She passes the tree trunk with its flotsam of variety plastic. This far up, even the tide does not want you, she mutters. Shazia stops and crouches to regain her breath. She begins her flexing exercises, first one leg-stretch, then the other. She doesn't look at the trunk or the beach-balls. Only when she's done with all her leg and thigh exercises, does she begin to gather the discarded plastic, silty and grimy to the touch. She deposits them in a sand groove dug up for a caved-in sand-castle, and sits down to watch. The edge of whitecaps curl at her feet, lap at the plastic, creeping steadily higher.

A voice behind her says. What do you think you're doing?

Shazia turns around. A fellow jogger, a shirtless man in yellow shorts, is standing with legs apart, arms on his hips, surveying her efforts. His eyes flick over her. Shazia finds herself stuttering, trying to explain her reasons. The more she stutters, the angrier she gets. Heat flushes her cheeks. A musty smell rises off her pores. Sweat pools in the folds under her eyes.

The man sneers. Those balls were fine just where they were. Kids playing on this beach might like a stray ball or two.

He glares and she glares. Oh forget it, he says. You're the kind that likes to meddle, I can see that. Can't just let something be.

Shazia swallows. She can hardly believe she's listening to this aggression. Okay, so I'm not a nice person. The man has already turned his back, and he flaps a hand to dismiss her words.

Shazia suddenly feels that she can never marry a stutterer. It's like something stuck in her teeth. She's not a nice person, she cares too much.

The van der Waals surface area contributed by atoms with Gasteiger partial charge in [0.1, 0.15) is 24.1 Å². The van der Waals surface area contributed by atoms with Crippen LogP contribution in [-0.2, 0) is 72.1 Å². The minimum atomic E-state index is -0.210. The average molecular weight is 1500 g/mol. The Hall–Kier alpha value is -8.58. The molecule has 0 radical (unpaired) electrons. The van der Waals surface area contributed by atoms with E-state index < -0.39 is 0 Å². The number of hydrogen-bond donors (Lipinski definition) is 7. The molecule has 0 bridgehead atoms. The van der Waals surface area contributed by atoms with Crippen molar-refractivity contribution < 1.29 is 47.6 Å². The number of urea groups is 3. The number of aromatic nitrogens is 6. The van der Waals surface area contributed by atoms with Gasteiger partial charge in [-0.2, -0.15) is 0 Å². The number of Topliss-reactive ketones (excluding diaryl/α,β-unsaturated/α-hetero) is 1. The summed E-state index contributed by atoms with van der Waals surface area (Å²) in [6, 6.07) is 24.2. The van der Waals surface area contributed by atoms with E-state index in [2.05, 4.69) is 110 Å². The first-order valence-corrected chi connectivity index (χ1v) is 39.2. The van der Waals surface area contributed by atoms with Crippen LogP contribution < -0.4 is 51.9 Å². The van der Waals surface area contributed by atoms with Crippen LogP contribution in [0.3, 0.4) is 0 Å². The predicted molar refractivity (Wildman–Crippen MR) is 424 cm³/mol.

From afar, she hears her name being called. It's Ramez shouting from the balcony, shirtless as the man earlier was, wearing his low-riding denim huggers that she loves. It's also the fact and vision of Ramez, her fiancé, leaning way out over the balcony, the fact that he's never known her to be unkind, the fact that he's different from everyone else, because Ramez doesn't just shout from the balcony like any normal person. This time, he's shouting her name while also brandishing a banana.

Shazia laughs. Her heart rushes out to embrace him. Yes, yes, she'll marry him. She waves back. If he asks why, though she doubts he ever will, she has her answer ready.


E.P. Chiew lives in London. Her stories have won prizes and been shortlisted in several places, including the Bridport Prize (1st) and the Fish Short Story Prize (two stories shortlisted, 2012), the Per Contra Short Story Competition (Top 10, 2008), Storysouth’s Million Writer’s Award (Top 10, 2006) and Camera Obsura's Bridge-the-Gap Competition (winner). Most recently, they can be found at The View From Here, The Ilanot Review, Anak Sastra, Metazen, and kill author, among others. She blogs at www.redemptioninthekitchen.blogspot.co.uk.